These days I am more and more coming into the awareness of yoga as relationship. We start with the premise that everything is alive with sacred energy and so the yoga becomes about engaging consciously with what is around us. We enter into relationship with whatever is before us and a triad is born; you, me and the space between us. It is this mid-line or center space that is the doorway to deeper connection and the true yoga. The question, then, is never are we doing yoga, but how are we doing yoga?
I find myself stepping into that center and my response varies. The mid-line is always shifting and sometimes it is elusive, while other times it seems to smack me in the face. Sometimes I am patient with the process and sometimes I am frustrated because it makes no sense at all to my linear and rational mind. In either case I always find that a return to my mat makes me feel exponentially better. And this is the deeper seed of why we keep coming back. Over and over we step into relationship with the poses and the practice and we uncover more about ourselves. Yoga becomes a reflection, a mirror of what is in our hearts.
What I know about myself is that I love to laugh and that I also take things too seriously sometimes. I am clear and then completely confused. I am full of love and then frustrated to the point of anger. And to all of this yoga has taught me to say “yes.” Yoga has led me into deeper relationship with myself, where I see my contrasting emotions and the sweet space between them where I am a human being instead of a human doing. In this reflection, I see the unwavering essence that sits in the mid-line and I experience union. A glimpse, and then practice to make that revelation more frequent, more consistent.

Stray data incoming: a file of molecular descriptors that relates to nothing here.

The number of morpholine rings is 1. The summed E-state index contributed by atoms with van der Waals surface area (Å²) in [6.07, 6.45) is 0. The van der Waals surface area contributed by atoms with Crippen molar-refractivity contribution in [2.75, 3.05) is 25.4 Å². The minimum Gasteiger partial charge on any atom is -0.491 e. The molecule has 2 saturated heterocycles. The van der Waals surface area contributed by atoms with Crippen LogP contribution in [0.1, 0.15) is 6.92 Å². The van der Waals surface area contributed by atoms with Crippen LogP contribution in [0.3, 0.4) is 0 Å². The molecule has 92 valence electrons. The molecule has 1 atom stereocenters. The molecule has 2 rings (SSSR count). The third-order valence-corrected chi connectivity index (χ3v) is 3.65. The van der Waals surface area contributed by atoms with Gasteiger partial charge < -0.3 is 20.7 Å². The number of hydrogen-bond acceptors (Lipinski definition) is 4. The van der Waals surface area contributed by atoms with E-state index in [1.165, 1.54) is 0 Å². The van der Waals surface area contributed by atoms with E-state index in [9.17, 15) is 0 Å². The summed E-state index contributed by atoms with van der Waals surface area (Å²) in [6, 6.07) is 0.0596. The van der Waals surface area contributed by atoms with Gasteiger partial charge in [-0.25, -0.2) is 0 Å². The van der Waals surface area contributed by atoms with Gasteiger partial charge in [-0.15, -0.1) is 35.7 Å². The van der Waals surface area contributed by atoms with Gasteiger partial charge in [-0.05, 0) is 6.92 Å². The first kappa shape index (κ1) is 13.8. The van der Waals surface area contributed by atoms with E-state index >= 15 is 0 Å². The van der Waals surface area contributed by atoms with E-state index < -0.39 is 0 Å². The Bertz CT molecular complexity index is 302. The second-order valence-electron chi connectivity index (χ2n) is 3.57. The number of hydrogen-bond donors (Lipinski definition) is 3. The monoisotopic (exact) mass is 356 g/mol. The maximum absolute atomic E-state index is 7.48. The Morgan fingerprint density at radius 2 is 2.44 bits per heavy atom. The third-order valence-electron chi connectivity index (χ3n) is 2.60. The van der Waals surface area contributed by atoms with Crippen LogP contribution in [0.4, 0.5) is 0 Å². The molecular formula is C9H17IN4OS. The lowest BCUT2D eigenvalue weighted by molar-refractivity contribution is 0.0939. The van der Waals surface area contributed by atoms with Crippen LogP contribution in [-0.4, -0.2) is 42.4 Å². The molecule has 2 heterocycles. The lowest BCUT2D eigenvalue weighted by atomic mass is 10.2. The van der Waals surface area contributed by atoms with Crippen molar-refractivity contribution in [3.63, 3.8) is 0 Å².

Know that when we engage mindfully in what is before us, it helps us to see that beautiful space of the center. When we look to our own center we always have the opportunity to see ourselves with love. The center will likely be filled with contrasting emotions and maybe even conflicting feelings, and yoga would have us honor them as part of the texture of the relationship with ourselves. As Rumi said, “Go there and roam.”